CGH’s dietitian, Dietetic & Catering, Patsy Soh, has eight rules to eating out well – they will make choosing healthy hawker centre meals a cinch
Rule 1 Have a variety of foods A balanced meal should have carbohydrates (rice and alternatives), fruits, vegetables, meat, and milk and milk items.
Rule 2 Eat more fruits and veggies Dark green leafy vegetables supply foiate, vitamins and minerals. Folate is needed to prevent spina bifida, a condition where baby’s spine develops poorly. The vitamins in greens fortify both mother and child’s immunity systems against illnesses. Orange or red fruits as well as broccoli, have lots of vitamin C that aids iron absorption.
Rule 3 Eat more high-calcium foods Some musts.. Fish with edible bones like sardines and ikan bilis, tofu (read label to see that calcium has been added), and milk and dairy foods, or calcium-fortified soy bean drink.
Rule 4 Ensure good iron intake Red meats like beef, lamb, pork and offal supply iron that’s needed for your increased blood supply to baby. Liver is good, but take it once a week as it’s a high-cholesterol food. Avoid tea as the tannin in it inhibits iron absorption. Have a fruit juice instead.
Rule 5 Choose foods that are low in sugar, salt and fats Too much sugary and oily foods will add to excess weight. They can also lead to diabetes and high blood pressure. Avoid oily and spicy foods too – these worsen morning sickness and may give heartburn (when stomach juices go back up the gullet giving that sour, burning sensation).
Rule 6 Eat small, frequent meals Usually breakfast, lunch and dinner, and two snacks in between. You will manage the nausea better this way.
Rule 7 Drink plenty of fluids You need eight to 10 glasses a day. Plain water, low-fat milk, or milk fortified with iron like Marigold 1Cal Milk, fruit or vegetable juices are good. The Health Ministry warns that too much alcohol in the first three months is bad. Alcohol crosses into baby’s blood stream and studies show that it leads to mental and physical retardation.
Rule 8 Avoid uncooked food Be careful with raw egg and seafood as they can cause food poisoning. Pre-cooked and chilled meats like bacon, ham and salmon are also not a good idea unless warmed up to piping hot, says Patsy. “Shop-bought” salad is risky too, she says. These veggies have been exposed for a long time and may contain listeria. In non-pregnant women, this can give a bad tummy upset. The risk for pregnant women is miscarriage and still birth.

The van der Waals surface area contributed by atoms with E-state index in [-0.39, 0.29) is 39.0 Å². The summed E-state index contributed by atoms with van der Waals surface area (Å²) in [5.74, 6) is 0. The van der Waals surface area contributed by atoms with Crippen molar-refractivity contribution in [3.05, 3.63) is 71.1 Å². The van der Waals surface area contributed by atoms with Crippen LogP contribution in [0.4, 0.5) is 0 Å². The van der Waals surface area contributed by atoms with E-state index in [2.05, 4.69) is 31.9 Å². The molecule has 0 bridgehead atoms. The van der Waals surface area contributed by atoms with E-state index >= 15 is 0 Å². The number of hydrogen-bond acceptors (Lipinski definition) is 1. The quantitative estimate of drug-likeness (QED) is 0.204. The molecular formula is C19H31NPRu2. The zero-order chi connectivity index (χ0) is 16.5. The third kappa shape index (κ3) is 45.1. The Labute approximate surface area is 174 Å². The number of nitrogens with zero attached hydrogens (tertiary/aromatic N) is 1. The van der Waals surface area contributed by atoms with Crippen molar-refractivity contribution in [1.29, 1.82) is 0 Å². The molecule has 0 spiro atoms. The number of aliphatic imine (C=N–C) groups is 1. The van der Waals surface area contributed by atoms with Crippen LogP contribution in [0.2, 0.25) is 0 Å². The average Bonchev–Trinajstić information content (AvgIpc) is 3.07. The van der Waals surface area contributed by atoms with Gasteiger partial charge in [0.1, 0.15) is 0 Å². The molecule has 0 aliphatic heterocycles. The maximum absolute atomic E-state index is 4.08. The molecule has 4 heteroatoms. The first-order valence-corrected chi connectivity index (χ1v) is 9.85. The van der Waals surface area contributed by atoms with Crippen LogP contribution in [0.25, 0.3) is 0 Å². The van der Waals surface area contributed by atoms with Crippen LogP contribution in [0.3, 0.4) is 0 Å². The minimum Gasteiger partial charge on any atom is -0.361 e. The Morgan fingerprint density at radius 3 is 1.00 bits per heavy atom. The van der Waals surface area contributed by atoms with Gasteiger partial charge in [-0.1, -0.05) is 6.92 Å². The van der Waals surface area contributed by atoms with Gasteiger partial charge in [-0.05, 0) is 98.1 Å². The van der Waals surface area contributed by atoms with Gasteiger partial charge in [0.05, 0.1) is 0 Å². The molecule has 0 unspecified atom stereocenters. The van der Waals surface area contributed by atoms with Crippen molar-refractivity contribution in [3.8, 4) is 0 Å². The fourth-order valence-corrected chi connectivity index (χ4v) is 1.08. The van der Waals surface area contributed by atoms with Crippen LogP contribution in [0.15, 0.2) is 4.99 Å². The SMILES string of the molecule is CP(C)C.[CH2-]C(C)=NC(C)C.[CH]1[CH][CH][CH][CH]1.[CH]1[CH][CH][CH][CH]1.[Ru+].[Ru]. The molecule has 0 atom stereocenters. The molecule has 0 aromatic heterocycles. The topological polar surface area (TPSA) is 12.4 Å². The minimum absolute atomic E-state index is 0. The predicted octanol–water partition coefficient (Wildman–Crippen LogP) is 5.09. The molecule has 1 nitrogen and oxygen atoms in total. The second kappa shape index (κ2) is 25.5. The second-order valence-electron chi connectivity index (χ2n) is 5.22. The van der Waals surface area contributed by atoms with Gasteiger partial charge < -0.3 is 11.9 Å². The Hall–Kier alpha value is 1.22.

Fish to avoid in pregnancy
An advisory panel to the US Food and Drug Administration (FDA) recommended in late July (2002) that pregnant women and women of childbearing age limit their intake of tuna while further tests are done. The problem was the presence of mercury in the fish. This includes tinned tuna. The FDA was already advising pregnant women to avoid shark, swordfish, tilefish and king mackerel , because of mercury levels, and to eat a variety of fish ensure against high mercury intake.
Source of omega-3
What makes fish so good? The most highly-publicised benefit is its omega-3 fatty acid or oil, thought to help blood clot less easily. This cuts the risk of heart disease, heart attack and stroke. Fish in the diet is also thought to help protect against diseases such as joint inflammation, prostate cancer and tumours. For example, while Greenland Eskimos and Danes eat almost the same amount of total fat, the former eat a lot of omega-3 fatty acids, and have a much lower incidence of breast cancer – it’s thought that it is the n-3 acids that inhibit tumour growth.
So how much fish should you eat? At least two servings per week, say experts.
1) The Singapore Women’s Weekly (May 2002). Pg 75
2) Today’s Parents, Jul 2001.
3) Today’s Parents, Sep 2002.